2018-2019 News

Santiago Perez's Research on Immigrant Assimilation Featured in The New York Times

October 29, 2019
“The short-term perspective on immigrant assimilation that politicians tend to take might underestimate the long-run success of immigrants,” said Ran Abramitzky, a professor at Stanford and one of the paper’s authors, along with Leah Platt Boustan, Elisa Jácome and Santiago Pérez. “By the second generation, they are doing quite well.”

Working Paper "The Labor Market Effects of Mexican Repatriations: Longitudinal Evidence from the 1930s" Co-authored by Giovanni Peri Posted on NBER

October 29, 2019
This paper examines the labor market consequences of an extensive campaign repatriating around 400,000 Mexicans in 1929-34. Using a repeated cross section of county level data, it finds attenuated and non-significant employment effects and amplified wage downgrading. It shows that this is due to selective in- and out-migration of natives.

Philip Martin's Commentary on Legal Status of Farmworkers Featured in Stateline Article

October 24, 2019
Congressional Democrats hope to broker a deal with Republicans that would grant legal status to farmworkers currently in the country illegally but would require employers to verify the immigration status of all future hires. There have been numerous attempts since then to balance the needs of farmers, who depend on the labor, and those who want to discourage unauthorized immigration, said Professor Emeritus Philip Martin.

Giovanni Peri's Research on Immigration and Wages Featured in Propmodo News

October 22, 2019
The impact of immigration on the property business appears to actually be positive. As researchers Gianmarco Ottaviano and Giovanni Peri put it while discussing their efforts in a 2006 paper, “we have showed that higher wages and higher rents for US natives are significantly correlated with higher diversity.”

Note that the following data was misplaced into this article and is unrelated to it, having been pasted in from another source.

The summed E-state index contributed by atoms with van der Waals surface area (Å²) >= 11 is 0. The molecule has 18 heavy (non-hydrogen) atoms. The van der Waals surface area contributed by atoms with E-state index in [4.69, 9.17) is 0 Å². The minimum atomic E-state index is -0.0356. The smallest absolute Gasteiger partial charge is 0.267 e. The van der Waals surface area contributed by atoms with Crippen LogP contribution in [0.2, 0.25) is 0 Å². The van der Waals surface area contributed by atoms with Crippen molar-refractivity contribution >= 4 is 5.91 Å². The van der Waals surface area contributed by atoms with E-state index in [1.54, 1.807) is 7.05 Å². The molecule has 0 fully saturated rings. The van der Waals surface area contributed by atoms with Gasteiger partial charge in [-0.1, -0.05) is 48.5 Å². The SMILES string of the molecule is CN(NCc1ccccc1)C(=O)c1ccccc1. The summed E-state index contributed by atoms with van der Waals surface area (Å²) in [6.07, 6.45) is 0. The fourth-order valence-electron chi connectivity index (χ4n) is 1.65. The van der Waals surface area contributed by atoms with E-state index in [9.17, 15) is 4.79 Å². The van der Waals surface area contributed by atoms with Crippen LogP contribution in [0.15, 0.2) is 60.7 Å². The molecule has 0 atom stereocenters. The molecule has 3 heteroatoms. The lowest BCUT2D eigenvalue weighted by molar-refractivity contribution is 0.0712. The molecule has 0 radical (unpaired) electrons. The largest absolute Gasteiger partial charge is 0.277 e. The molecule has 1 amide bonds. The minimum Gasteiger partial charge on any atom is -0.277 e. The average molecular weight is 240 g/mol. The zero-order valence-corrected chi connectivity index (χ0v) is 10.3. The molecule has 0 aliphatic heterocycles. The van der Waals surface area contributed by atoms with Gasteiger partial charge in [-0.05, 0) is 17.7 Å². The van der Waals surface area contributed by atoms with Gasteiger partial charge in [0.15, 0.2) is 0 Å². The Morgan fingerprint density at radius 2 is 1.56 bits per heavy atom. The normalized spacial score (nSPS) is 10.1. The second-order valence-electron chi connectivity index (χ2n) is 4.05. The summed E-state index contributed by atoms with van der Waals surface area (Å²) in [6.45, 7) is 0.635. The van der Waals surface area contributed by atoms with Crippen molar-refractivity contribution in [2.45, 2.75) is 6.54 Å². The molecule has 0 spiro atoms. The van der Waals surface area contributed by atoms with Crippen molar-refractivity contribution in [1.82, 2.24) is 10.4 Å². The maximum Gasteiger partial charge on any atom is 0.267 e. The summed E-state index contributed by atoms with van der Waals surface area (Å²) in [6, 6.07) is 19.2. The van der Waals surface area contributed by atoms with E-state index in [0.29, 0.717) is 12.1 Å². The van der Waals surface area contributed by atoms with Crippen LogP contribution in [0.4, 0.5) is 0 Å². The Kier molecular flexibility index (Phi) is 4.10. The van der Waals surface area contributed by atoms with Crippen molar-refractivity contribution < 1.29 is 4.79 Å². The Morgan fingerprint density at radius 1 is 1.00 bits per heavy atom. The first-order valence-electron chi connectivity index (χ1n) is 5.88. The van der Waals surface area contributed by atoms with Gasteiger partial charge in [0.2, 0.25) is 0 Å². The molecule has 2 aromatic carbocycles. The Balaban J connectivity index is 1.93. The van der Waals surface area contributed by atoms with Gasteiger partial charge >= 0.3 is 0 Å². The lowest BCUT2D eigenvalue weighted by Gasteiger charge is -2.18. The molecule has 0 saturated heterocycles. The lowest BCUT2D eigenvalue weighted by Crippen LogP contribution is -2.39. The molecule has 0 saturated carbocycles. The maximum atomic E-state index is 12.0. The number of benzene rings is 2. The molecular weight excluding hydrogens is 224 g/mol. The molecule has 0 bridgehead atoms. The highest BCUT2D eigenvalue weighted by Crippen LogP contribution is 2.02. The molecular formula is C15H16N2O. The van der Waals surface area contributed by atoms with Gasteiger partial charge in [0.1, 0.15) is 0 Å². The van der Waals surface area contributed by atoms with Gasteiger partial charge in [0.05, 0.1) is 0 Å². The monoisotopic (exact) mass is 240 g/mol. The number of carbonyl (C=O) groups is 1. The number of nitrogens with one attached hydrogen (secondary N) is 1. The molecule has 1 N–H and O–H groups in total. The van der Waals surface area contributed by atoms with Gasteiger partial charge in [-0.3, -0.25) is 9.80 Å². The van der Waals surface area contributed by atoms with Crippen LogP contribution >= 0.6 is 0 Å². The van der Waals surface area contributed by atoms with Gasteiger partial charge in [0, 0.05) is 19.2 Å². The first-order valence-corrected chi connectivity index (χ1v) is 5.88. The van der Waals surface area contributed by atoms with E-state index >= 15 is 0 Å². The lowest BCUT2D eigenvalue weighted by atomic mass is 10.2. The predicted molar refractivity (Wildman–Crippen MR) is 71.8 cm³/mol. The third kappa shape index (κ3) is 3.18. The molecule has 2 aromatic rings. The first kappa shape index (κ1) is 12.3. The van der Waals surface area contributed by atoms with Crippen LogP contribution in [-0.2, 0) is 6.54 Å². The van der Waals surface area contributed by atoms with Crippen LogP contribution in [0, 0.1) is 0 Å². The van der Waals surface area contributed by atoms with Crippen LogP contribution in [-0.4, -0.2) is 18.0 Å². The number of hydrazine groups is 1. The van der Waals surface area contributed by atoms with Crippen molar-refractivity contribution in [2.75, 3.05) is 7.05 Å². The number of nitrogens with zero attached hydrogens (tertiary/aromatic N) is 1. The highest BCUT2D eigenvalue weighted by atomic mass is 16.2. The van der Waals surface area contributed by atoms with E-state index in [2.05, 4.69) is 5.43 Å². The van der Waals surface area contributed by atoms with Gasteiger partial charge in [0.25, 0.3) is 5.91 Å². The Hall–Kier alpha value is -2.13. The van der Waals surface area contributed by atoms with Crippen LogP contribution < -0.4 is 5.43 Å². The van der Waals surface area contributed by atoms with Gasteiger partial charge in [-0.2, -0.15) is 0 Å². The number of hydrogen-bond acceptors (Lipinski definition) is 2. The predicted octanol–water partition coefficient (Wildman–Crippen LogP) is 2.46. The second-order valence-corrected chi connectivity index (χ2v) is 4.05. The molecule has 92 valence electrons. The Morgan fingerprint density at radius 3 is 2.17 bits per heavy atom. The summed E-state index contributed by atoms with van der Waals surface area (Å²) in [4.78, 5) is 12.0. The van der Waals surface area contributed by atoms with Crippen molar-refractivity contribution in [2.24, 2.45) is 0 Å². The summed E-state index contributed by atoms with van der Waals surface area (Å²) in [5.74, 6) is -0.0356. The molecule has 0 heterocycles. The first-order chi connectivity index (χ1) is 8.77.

Giovanni Peri's Research on H-1B Visas Featured in Bloomberg Opinion

October 22, 2019
H-1Bs help native-born workers. Studies by economists Giovanni Peri, Kevin Shih and Chad Sparber, comparing across cities, have found that allowing in more H-1B workers raises wages for native-born high-skilled U.S. workers, and doesn’t hurt their employment levels. 

Dean Kevin R. Johnson helps Shepherd Supreme Court DACA Brief on Behalf of 124 Scholars

October 15, 2019
Dean Kevin R. Johnson, Penn State Law School Professor Shoba Sivaprasad Wadhia and University of Houston Law Center Professor Michael Olivas led an effort resulting in the filing of a Supreme Court amici curiae brief on behalf of 124 immigration law scholars in defense of the Deferred Action for Childhood Arrivals program. Law firm Steptoe & Johnson LLP assisted with the brief.

Giovanni Peri's Research on H-1B Visas Featured in Marketplace News

October 15, 2019
Industries that rely on high-skilled talent, like technology, have said for more than a decade that the cap of 85,000 H-1B visas per year is too strict, said Professor Giovanni Peri. In 2004, the government reduced the number of visas awarded through a lottery system.

Giovanni Peri's Research on H-1B Visas and Employment Rates featured in Forbes

October 02, 2019
Important new research concludes immigration restrictions that prevent companies from hiring high-skilled foreign nationals in the U.S. represent bad economic policy and are counterproductive. “When we aggregate at the national level, inflows of foreign STEM [science, technology, engineering and math] workers explain between 30% and 50% of the aggregate productivity growth that took place in the United States between 1990 and 2010,” according to economists Giovanni Peri (UC, Davis), Kevin Shih (RPI) and Chad Sparber (Colgate University).